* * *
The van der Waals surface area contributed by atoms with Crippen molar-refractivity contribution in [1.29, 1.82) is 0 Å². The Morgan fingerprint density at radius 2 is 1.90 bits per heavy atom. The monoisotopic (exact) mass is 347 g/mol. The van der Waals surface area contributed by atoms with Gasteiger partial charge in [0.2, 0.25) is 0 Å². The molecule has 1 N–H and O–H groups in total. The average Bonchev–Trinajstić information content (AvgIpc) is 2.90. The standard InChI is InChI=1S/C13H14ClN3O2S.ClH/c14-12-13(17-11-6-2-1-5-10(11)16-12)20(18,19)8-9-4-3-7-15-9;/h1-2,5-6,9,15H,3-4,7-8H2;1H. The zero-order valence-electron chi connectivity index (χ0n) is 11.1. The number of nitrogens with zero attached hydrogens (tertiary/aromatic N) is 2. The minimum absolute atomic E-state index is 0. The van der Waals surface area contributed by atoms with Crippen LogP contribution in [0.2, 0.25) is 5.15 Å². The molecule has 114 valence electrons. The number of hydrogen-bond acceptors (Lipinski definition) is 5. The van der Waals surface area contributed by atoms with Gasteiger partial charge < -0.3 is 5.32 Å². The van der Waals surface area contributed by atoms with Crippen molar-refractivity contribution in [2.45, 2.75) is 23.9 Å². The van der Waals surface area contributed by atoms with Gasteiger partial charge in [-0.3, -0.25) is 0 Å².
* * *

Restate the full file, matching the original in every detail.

The van der Waals surface area contributed by atoms with Crippen molar-refractivity contribution in [1.29, 1.82) is 0 Å². The Morgan fingerprint density at radius 2 is 1.90 bits per heavy atom. The monoisotopic (exact) mass is 347 g/mol. The van der Waals surface area contributed by atoms with Gasteiger partial charge in [0.2, 0.25) is 0 Å². The molecule has 1 N–H and O–H groups in total. The average Bonchev–Trinajstić information content (AvgIpc) is 2.90. The standard InChI is InChI=1S/C13H14ClN3O2S.ClH/c14-12-13(17-11-6-2-1-5-10(11)16-12)20(18,19)8-9-4-3-7-15-9;/h1-2,5-6,9,15H,3-4,7-8H2;1H. The zero-order valence-electron chi connectivity index (χ0n) is 11.1. The number of nitrogens with zero attached hydrogens (tertiary/aromatic N) is 2. The minimum absolute atomic E-state index is 0. The van der Waals surface area contributed by atoms with Crippen LogP contribution in [0.2, 0.25) is 5.15 Å². The molecule has 114 valence electrons. The number of hydrogen-bond acceptors (Lipinski definition) is 5. The van der Waals surface area contributed by atoms with Gasteiger partial charge < -0.3 is 5.32 Å². The van der Waals surface area contributed by atoms with Crippen molar-refractivity contribution in [2.45, 2.75) is 23.9 Å². The van der Waals surface area contributed by atoms with Gasteiger partial charge in [-0.3, -0.25) is 0 Å².